4 On the other hand, if you have one positive and one negative zscore then you must use the body area for either one of the zscores, and the tail area for the other. Once you get the two areas off the table, then you subtract the two areas. For example, what is the area between Z = 1 and Z = 1.5? Since one score is positive and the other negative, the area we are looking for will cross the mean. Use the body area for one value and the tail area for the other. Once you get these values off the table, subtract them to find the area in between. Converting a Raw Score to a Zscore and then into an Area These problems are exactly the same as the others we have been working. You must still find areas above/below/and between two zscores, but now you must first compute the z value using the zformula before using the table. For example let s look at IQ scores for the population with a mean of 100 and standard deviation of 15 (µ = 100, σ = 15). What proportion of the population will have an IQ of 115 or less? I first must compute Z. It is equal to z = 1. Now the question becomes what proportion of scores lie above z = 1?
5 Please review other examples of this type of problem on the webpage. Find the link to Zscores and probability or click here Converting an Area to a Zscore and then into a Raw Score For these problems we will be doing the same process we have been doing, but everything will be done in reverse order. We will start with a given area or proportion. You then use the ztable to find the area. However, when you use the ztable for these problems you must look up the area in either the body or tail column and then trace it back to find the zscore. Once we get the zscore we will plug in the values we know and solve for X in the zscore equation. For example, IQ scores for the population with a mean of 100 and standard deviation of 15 (µ = 100, σ = 15), what score cuts off the top 10% of the distribution? Notice that these questions are always asking what the score is for a certain point. We are solving for X now. Prior examples were all asking for an area or proportion. The first step to solving this type of problem is to find the Zscore. We won t be computing z, but instead finding it from the table. Since we want the top 10%, we will be looking for the area on the table where the tail is.10 and the body is.90. You can look in either column, and it might help to draw the distribution in order to be sure you are using the right column. Make sure you are not using the zcolumn at this point. We find the zscore that leaves the tail at the top of the distribution equal to.10 is Z = Always use the zscore closest to the area of interest. Once we have that number,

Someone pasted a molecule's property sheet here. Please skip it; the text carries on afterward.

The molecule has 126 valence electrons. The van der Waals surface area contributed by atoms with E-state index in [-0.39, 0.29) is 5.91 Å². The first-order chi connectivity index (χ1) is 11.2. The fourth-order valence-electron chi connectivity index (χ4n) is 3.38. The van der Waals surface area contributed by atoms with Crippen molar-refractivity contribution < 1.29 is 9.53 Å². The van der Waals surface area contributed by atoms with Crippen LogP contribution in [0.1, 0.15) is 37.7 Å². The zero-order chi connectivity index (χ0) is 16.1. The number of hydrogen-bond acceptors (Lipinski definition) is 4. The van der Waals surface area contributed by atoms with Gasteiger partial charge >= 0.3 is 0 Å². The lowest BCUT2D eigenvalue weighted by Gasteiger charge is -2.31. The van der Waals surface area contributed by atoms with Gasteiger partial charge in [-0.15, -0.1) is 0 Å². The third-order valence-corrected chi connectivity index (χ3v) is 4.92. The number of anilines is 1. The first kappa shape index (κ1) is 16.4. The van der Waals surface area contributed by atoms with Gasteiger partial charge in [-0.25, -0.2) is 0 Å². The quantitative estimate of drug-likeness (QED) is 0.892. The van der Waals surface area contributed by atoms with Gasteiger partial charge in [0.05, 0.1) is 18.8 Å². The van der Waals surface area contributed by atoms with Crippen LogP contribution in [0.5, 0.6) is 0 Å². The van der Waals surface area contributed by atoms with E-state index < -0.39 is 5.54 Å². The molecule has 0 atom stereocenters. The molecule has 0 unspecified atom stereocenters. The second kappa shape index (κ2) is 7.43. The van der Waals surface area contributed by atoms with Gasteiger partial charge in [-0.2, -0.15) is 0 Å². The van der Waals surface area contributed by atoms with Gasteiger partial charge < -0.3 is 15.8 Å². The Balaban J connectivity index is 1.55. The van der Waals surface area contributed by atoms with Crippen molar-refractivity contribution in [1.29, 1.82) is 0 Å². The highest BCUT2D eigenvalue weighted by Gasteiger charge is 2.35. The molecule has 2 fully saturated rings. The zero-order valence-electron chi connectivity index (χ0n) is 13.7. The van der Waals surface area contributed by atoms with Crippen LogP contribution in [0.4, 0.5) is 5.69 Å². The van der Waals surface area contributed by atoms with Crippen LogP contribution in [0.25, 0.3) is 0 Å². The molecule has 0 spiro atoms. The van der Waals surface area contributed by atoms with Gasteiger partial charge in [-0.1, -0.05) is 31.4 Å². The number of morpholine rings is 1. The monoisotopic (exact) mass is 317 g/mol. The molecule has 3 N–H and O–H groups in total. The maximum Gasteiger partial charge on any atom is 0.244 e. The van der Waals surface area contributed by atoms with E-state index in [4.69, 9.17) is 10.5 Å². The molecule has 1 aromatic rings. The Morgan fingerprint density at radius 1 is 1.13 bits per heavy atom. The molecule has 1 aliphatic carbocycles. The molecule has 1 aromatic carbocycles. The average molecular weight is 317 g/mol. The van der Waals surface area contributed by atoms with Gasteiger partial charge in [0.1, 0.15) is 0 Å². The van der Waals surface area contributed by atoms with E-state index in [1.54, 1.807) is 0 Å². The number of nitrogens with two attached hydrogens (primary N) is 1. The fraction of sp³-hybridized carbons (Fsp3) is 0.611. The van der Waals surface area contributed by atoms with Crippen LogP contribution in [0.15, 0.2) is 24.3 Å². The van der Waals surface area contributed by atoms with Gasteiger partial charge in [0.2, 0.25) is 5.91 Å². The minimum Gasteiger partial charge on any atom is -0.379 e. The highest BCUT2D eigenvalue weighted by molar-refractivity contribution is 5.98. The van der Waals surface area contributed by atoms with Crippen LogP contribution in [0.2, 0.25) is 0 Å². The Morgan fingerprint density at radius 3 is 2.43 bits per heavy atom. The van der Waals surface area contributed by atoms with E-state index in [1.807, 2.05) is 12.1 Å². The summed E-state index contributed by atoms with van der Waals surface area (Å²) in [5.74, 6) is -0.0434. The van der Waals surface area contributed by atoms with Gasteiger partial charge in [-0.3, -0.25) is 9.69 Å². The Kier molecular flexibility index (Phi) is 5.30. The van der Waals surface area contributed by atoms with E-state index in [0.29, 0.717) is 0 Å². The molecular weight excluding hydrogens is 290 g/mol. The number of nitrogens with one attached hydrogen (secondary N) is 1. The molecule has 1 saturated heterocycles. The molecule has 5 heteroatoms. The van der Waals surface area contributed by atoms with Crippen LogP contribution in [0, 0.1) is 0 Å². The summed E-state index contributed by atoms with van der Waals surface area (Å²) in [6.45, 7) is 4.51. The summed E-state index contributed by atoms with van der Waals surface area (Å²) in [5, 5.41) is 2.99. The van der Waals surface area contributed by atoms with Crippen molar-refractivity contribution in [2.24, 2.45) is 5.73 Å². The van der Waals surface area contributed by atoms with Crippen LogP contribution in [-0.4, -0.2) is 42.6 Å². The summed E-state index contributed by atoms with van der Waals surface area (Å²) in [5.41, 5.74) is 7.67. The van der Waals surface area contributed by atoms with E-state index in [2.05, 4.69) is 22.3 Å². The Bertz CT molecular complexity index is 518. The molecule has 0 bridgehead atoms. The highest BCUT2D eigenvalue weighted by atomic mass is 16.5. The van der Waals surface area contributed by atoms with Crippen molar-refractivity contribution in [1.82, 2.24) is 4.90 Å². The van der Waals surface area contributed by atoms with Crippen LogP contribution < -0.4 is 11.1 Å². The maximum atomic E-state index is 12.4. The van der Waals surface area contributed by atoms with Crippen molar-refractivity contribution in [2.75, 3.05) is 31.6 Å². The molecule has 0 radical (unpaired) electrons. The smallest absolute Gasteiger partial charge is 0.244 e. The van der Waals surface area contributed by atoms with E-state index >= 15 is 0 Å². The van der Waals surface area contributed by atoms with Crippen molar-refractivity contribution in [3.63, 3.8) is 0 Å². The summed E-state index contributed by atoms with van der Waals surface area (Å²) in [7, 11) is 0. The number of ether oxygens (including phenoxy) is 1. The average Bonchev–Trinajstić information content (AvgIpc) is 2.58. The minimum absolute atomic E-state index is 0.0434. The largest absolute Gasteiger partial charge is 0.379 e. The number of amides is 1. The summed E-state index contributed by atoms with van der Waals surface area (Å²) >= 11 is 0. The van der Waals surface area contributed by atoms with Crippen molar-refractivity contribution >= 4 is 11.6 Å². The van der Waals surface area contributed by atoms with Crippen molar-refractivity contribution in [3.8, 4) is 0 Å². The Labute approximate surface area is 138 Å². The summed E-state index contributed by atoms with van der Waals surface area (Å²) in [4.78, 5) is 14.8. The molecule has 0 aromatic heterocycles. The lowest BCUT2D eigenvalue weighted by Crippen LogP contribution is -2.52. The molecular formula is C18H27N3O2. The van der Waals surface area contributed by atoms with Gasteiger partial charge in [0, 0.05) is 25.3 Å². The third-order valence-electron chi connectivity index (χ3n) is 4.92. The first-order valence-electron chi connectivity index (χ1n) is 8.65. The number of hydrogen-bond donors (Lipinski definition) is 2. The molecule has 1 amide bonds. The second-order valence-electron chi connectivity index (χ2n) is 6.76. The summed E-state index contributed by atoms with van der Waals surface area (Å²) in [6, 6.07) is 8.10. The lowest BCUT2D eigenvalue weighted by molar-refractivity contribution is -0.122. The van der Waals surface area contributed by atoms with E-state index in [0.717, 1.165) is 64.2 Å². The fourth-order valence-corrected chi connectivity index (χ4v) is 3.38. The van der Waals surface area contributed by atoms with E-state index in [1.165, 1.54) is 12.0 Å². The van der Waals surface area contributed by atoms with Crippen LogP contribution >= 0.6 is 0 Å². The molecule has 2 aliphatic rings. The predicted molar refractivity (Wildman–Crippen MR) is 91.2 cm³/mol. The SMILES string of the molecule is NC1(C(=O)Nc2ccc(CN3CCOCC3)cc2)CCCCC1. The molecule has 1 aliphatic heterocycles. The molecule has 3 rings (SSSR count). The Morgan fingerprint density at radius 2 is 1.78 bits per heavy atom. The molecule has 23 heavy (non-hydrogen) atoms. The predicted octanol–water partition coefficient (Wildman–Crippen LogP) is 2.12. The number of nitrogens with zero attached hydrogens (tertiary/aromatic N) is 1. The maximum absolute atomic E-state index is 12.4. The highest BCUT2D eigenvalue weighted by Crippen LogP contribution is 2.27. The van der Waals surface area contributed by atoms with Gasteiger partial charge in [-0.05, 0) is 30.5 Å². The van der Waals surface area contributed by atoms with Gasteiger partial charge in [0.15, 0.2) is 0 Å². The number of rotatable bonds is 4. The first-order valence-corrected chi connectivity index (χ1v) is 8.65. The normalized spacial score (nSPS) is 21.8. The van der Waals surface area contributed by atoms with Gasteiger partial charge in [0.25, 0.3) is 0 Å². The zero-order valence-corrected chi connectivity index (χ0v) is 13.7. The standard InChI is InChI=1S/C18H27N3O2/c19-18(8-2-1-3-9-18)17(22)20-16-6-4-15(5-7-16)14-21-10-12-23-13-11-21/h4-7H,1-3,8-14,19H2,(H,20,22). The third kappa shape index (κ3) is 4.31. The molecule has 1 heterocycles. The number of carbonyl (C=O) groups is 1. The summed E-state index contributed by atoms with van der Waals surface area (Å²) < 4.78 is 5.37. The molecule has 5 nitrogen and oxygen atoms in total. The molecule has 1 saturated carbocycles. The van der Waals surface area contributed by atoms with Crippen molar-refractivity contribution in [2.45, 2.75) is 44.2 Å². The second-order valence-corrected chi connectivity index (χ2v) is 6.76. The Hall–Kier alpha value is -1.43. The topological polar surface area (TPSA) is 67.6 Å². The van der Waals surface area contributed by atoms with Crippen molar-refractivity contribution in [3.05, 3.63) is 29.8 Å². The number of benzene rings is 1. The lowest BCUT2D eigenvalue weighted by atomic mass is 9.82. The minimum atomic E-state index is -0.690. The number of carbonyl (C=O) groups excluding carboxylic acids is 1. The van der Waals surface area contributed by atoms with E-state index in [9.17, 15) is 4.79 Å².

6 we can plug in what we know into the zformula and solve for X. Alternatively, if you have trouble with algebra, you can use the following formula: X = Zσ + µ Special note for values in the lower 50% of the distribution: Whenever we want to find a zscore for a value below the mean, we must remember to make the value negative. Recall that the ztable only gives positive zvalues. If the value is below the mean, then you must remember to insert the negative sign before doing the computation. For example, if I were looking for the IQ score for the bottom 10% of the distribution, in the above example, then I would have look up a tail area of.10 or body area of.90. The z score we need is even though the table shows only the positive value. Please review other examples of this type of problem on the webpage. Find the link to Zscores and probability or click here